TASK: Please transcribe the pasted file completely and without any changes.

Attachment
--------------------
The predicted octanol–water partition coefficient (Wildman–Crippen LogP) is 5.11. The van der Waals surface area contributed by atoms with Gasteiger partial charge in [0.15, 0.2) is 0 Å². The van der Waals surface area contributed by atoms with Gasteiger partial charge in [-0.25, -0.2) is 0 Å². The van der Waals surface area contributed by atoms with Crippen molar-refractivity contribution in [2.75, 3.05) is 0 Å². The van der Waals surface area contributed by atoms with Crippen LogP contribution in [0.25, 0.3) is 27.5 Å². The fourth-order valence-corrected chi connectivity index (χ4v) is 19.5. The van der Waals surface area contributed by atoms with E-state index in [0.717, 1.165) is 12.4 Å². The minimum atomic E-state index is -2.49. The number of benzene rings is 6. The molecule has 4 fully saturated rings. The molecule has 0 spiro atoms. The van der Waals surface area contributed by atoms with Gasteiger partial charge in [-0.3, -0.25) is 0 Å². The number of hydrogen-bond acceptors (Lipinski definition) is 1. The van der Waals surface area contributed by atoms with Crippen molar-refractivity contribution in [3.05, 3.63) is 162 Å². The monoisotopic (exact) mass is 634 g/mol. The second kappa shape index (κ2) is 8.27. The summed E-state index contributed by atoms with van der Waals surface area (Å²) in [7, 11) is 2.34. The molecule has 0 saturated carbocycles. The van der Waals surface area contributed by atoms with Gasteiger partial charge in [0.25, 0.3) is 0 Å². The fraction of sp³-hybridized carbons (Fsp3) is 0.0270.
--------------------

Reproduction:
The predicted octanol–water partition coefficient (Wildman–Crippen LogP) is 5.11. The van der Waals surface area contributed by atoms with Gasteiger partial charge in [0.15, 0.2) is 0 Å². The van der Waals surface area contributed by atoms with Gasteiger partial charge in [-0.25, -0.2) is 0 Å². The van der Waals surface area contributed by atoms with Crippen molar-refractivity contribution in [2.75, 3.05) is 0 Å². The van der Waals surface area contributed by atoms with Crippen LogP contribution in [0.25, 0.3) is 27.5 Å². The fourth-order valence-corrected chi connectivity index (χ4v) is 19.5. The van der Waals surface area contributed by atoms with E-state index in [0.717, 1.165) is 12.4 Å². The minimum atomic E-state index is -2.49. The number of benzene rings is 6. The molecule has 4 fully saturated rings. The molecule has 0 spiro atoms. The van der Waals surface area contributed by atoms with Gasteiger partial charge in [-0.3, -0.25) is 0 Å². The number of hydrogen-bond acceptors (Lipinski definition) is 1. The van der Waals surface area contributed by atoms with Crippen molar-refractivity contribution in [3.05, 3.63) is 162 Å². The monoisotopic (exact) mass is 634 g/mol. The second kappa shape index (κ2) is 8.27. The summed E-state index contributed by atoms with van der Waals surface area (Å²) in [7, 11) is 2.34. The molecule has 0 saturated carbocycles. The van der Waals surface area contributed by atoms with Gasteiger partial charge in [0.25, 0.3) is 0 Å². The fraction of sp³-hybridized carbons (Fsp3) is 0.0270.